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Sun Jan 5, 2020, 01:57 PM

Celebrate Three Kings Day (Epiphany) with A Traditional Spanish Pastry

(~ Similar to a great 'King's Cake' New Orleans style I used to make for Mardi Gras. Lost the recipe, but will recover).
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'Three Kings Cake,' Daily Kos Post, Jan. 5, 2019.

It may surprise you to know that in Spain—the country I left the States for back in 2002—the Christmas season is not yet over. And the best deliciousness is yet to come . . .

Catholic Spaniards (which are the majority of Spaniards) do celebrate Christmas Day, but it is markedly less important than el día de los reyes magos. January 6th, the day the three wise men, or three kings, are said to have arrived bearing gifts in Bethlehem, is, quite logically, I suppose, when Christmas gifts are opened in Spain.

These gifts are never tagged as being from family members or friends, but always “from los reyes”—Gaspar, Baltasar, and Melchor. If you have a gift for someone, you tell them that los reyes left it at your house for them. After the holiday, you might ask if los reyes “behaved themselves” this year—meaning did you get good presents.



- One roscon with whipped cream.

There is a reyes-eve parade not only in the capital city of Madrid, but also in many if not most other cities, towns, and villages, featuring floats and candy tossed to children on the sidelines (only the candy is tossed, that is, not also the floats). Some families even bring ladders to raise little ones up above the crowds for a better view. In short, el día de los reyes magos is a big deal. And like most big deals in Spain, and really in most if not all places around the world, big deals are celebrated with special food. In this case, the reyes-morn pastry por excelencia: roscón de reyes.

Roscón is a sweet leavened bread flavored with orange blossom water, decorated with sugar and either *candied fruits or almond slivers (or sometimes both), and containing a hidden sorpresa (surprise). For those readers familiar with French galette, this sorpresa is analagous to the feve—it could be a coin, or a bean, or a small ceramic figurine. The sorpresa is baked right into the roscón, and traditional tradition dictates that whoever is served the slice with the sorpresa in it pays for the whole roscón . . . but nowadays many families try to make sure it’s a little one (* can substitute with raisins, currants)

Roscón is a sweet leavened bread flavored with orange blossom water, decorated with sugar and either candied fruits or almond slivers (or sometimes both), and containing a hidden sorpresa (surprise). For those readers familiar with French galette, this sorpresa is analagous to the feve—it could be a coin, or a bean, or a small ceramic figurine. The sorpresa is baked right into the roscón, and traditional tradition dictates that whoever is served the slice with the sorpresa in it pays for the whole roscón . . . but nowadays many families try to make sure it’s a little one who gets the sorpresa, just for fun.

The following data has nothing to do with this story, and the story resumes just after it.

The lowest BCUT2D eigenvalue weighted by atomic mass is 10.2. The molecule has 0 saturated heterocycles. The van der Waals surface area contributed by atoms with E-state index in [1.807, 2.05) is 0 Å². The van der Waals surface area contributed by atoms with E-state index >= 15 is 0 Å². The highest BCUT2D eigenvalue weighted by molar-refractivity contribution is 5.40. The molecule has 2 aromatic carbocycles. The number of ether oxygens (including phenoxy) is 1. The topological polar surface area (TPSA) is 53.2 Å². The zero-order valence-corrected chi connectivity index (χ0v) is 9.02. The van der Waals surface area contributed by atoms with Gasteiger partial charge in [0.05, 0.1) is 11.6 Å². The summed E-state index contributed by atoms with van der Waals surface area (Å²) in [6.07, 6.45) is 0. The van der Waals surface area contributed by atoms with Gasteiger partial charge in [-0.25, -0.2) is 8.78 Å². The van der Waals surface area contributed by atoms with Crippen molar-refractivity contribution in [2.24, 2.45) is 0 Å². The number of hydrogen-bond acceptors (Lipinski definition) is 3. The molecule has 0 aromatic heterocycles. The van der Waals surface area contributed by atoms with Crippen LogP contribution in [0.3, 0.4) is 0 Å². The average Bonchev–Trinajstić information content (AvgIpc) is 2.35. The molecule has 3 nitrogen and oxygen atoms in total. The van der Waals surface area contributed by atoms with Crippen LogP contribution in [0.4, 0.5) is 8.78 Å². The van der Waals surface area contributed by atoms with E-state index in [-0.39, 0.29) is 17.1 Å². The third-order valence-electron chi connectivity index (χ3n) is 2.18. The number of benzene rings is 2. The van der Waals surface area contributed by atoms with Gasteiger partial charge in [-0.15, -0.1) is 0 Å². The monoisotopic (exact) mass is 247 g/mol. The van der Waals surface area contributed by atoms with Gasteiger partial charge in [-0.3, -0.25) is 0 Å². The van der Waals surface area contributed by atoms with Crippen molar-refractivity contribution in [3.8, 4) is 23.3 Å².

Roscón is served over breakfast and presents, and there’s always those who prefer it with whipped cream and those without, those who want this or that fruit, or no almonds, or only almonds, etcetera. Personally, for instance, I dislike the candied fruits, although I do love how they look.

So now that you know what roscón is, let me tell you how to make it. Be warned, though: Spanish recipes can get quite whimsical and inexact with their measuring units!

~ Recipes and More,

https://www.dailykos.com/stories/2020/1/5/1909327/-Ready-Set-Eat-Celebrate-Three-Kings-Day-and-or-Deliciousness-With-A-Traditional-Spanish-Pastry?utm_campaign=recent





Three Kings Parade, Madrid

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Reply Celebrate Three Kings Day (Epiphany) with A Traditional Spanish Pastry (Original post)
appalachiablue Jan 2020 OP
Warpy Jan 2020 #1
appalachiablue Jan 2020 #2
Thyla Jan 2020 #3
appalachiablue Jan 2020 #4
Thyla Jan 2020 #5

Response to appalachiablue (Original post)

Sun Jan 5, 2020, 02:26 PM

1. There is also a Mexican version

and co workers used to bring their leftovers in the day after. The Mexican Rosca de Reyes is flavored with orange zest or, less commonly, ginger.

I used to hope someone else would get the "gift." I could imagine what the dental visit would cost if I found it the hard way.

http://www.wildyeastblog.com/rosca-de-reyes/

It's a wonderful, rich bread and I like it a lot more than I like fruitcake.

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Response to Warpy (Reply #1)

Sun Jan 5, 2020, 02:29 PM

2. It sounds terrific, I like the orange & ginger. The 'gift', yes only

for the very young!

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Response to appalachiablue (Original post)

Sun Jan 5, 2020, 02:40 PM

3. Our village/town in Spain is very quiet tonight

Everybody is in the main square for church and the parade which as an added bonus comes with black face.
We are at home having a bbq and beers. At least tomorrow is a day off.
Not a fan of the fruits either but otherwise a nice cake.

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Response to Thyla (Reply #3)

Sun Jan 5, 2020, 02:44 PM

4. I would go very lite on the fruits or sub with currants,

or raisins. Not a fan of 'blackface' but hope the event is festive. Happy BBQ.

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Response to appalachiablue (Reply #4)

Sun Jan 5, 2020, 03:00 PM

5. If I were making it I'd omit the fruits altogether

But my wife doesn't mind them so I just pick it off, currants would make things worse for me.
I'm sure they'll have a good eve, things don't get underway until a bit later. I know we will have a pleasant enough night.
As to the other thing, I look at it as a chance to educate our kids and explain things.

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